י״ז באדר א׳ ה׳תשע״ט (February 22, 2019)

Hullin 87a-b: “Stealing” a Mitzva

As we have learned, when someone performs ritual slaughter on a wild animal or on a bird, there is a mitzva of kisuy ha-dam – a commandment to cover the blood of the slaughtered animal that is spilled (see 17:13). The Mishna on today’s daf teaches that in the event that the person performing sheḥita did not fulfill this mitzva, an onlooker who sees this situation should cover the blood in his stead, thereby performing the commandment.

The Gemara relates a story about someone who performed ritual slaughter, and before he had the opportunity to fulfill the commandment of kisuy ha-dam someone else stepped forward and covered the blood, taking away his opportunity to perform the mitzva. Rabban Gamliel, who was asked to judge this case, ruled that the person who covered the blood should pay ten zehuvim (gold coins) to the slaughterer who lost his mitzva.

The Ḥatam Sofer points out that it is impossible to understand that the ten zehuvim were the actual value of the mitzva that was “stolen,” rather it is a payment made for the emotional distress caused by taking the mitzva away from the person to whom it belonged. Effectively, it is a penalty imposed by Rabban Gamliel.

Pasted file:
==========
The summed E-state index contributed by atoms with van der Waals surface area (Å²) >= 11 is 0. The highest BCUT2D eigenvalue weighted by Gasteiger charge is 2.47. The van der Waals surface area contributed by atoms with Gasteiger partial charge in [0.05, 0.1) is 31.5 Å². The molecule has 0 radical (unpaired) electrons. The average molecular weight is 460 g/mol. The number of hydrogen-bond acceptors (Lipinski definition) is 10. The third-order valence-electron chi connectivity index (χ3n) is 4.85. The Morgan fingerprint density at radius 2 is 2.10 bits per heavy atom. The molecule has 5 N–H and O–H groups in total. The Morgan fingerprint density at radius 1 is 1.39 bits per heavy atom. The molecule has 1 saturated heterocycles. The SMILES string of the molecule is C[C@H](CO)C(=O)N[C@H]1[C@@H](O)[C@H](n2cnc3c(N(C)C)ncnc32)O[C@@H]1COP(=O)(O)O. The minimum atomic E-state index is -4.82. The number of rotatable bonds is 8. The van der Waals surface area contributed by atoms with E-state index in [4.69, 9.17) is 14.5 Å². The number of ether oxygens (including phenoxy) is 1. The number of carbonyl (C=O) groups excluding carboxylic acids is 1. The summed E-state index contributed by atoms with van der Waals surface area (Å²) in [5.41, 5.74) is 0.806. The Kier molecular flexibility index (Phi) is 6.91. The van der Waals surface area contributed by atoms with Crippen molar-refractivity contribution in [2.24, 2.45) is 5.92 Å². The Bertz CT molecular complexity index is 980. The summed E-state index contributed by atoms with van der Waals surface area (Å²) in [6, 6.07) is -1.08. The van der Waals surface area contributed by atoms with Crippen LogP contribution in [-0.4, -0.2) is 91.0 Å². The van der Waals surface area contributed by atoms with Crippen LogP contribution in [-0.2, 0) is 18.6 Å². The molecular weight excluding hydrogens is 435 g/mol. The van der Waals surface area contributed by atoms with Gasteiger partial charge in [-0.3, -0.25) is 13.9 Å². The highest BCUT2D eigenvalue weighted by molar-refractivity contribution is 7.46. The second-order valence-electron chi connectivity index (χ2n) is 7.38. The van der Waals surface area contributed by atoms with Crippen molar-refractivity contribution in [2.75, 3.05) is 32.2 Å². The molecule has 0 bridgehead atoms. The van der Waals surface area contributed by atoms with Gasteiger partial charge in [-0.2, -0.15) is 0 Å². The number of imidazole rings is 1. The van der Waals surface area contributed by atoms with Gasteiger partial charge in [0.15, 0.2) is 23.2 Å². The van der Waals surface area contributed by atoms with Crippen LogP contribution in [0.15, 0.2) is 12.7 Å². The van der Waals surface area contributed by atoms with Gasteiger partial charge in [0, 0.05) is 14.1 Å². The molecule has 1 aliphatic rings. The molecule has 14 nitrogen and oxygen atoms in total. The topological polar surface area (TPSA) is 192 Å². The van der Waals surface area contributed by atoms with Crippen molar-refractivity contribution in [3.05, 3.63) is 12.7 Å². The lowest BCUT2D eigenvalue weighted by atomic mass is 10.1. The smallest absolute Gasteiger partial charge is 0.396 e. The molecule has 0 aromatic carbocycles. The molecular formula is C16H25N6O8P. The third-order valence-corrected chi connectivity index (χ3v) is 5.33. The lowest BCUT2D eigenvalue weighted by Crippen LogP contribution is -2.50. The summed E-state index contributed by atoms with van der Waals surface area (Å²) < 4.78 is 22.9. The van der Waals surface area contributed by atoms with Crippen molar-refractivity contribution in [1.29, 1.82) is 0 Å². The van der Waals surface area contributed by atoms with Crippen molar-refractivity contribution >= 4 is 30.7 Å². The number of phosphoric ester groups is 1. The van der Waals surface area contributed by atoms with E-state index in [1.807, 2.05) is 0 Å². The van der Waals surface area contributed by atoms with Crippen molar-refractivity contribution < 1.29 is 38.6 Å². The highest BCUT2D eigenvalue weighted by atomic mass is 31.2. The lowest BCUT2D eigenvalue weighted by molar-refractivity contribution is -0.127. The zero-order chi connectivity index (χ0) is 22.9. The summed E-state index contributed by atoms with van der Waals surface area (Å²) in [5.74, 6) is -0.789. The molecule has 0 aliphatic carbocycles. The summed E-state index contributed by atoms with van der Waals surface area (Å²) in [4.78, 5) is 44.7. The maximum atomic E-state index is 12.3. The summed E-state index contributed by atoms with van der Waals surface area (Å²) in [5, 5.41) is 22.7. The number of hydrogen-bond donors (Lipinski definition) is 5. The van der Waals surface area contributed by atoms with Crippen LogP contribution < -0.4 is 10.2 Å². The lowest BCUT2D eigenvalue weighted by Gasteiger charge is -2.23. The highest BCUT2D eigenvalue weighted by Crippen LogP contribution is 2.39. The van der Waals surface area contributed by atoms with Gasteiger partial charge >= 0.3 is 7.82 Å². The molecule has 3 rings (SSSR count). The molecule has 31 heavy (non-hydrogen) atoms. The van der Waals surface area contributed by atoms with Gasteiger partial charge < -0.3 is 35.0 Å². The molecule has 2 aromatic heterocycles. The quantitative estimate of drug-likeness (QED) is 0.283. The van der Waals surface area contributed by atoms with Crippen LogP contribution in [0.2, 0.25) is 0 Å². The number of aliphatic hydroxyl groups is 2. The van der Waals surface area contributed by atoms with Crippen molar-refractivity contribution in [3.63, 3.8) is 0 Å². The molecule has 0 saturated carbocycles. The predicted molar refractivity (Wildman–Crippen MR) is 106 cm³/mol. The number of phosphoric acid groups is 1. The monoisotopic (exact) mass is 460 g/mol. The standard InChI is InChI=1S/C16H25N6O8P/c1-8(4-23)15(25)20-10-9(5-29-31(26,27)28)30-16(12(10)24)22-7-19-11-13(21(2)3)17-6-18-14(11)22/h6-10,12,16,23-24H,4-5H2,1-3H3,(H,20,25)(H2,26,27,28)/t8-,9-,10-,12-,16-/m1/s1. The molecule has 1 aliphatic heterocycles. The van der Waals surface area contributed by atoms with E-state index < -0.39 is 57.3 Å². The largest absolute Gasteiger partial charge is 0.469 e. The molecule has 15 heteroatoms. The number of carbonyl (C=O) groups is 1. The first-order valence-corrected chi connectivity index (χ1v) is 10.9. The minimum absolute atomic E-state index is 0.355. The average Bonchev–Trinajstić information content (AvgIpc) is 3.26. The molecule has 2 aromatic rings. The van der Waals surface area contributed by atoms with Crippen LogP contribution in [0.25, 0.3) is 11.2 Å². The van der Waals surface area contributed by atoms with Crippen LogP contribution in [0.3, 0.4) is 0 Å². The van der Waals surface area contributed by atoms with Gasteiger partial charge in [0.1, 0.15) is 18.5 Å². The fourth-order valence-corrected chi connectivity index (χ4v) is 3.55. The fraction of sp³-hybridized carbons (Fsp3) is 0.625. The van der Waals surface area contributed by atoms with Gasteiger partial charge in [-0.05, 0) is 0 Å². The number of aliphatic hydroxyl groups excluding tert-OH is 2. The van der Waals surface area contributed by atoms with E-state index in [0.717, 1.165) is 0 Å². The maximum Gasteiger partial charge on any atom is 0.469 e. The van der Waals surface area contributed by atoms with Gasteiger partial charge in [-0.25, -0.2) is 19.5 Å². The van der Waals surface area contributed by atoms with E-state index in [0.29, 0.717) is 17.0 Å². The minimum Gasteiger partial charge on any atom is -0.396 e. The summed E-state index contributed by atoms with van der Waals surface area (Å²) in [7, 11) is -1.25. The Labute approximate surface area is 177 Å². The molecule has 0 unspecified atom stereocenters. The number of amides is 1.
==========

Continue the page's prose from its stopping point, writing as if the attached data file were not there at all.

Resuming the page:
While some rishonim understand that this is the set rule – anyone who takes the opportunity to perform a mitzva from his fellow will be obligated to pay ten zehuvim – others suggest that the penalty will depend on circumstances, and it is up to the judge to determine the appropriate penalty in a given case (e.g. if it was known that the person from whom the mitzva was “stolen” was particular about fulfilling that commandment, the payment might be greater, while if it was a difficult commandment that he appeared reluctant to perform, the payment would be less). Furthermore, some rishonim suggest that there is another possible option available – the person who “stole” the mitzva can create a situation where the person could perform that same mitzva another time (e.g. he can give him a new bird to slaughter). Tosafot rejects this suggestion, arguing that this is a new mitzva and that the loss of the previous mitzva can never be recovered.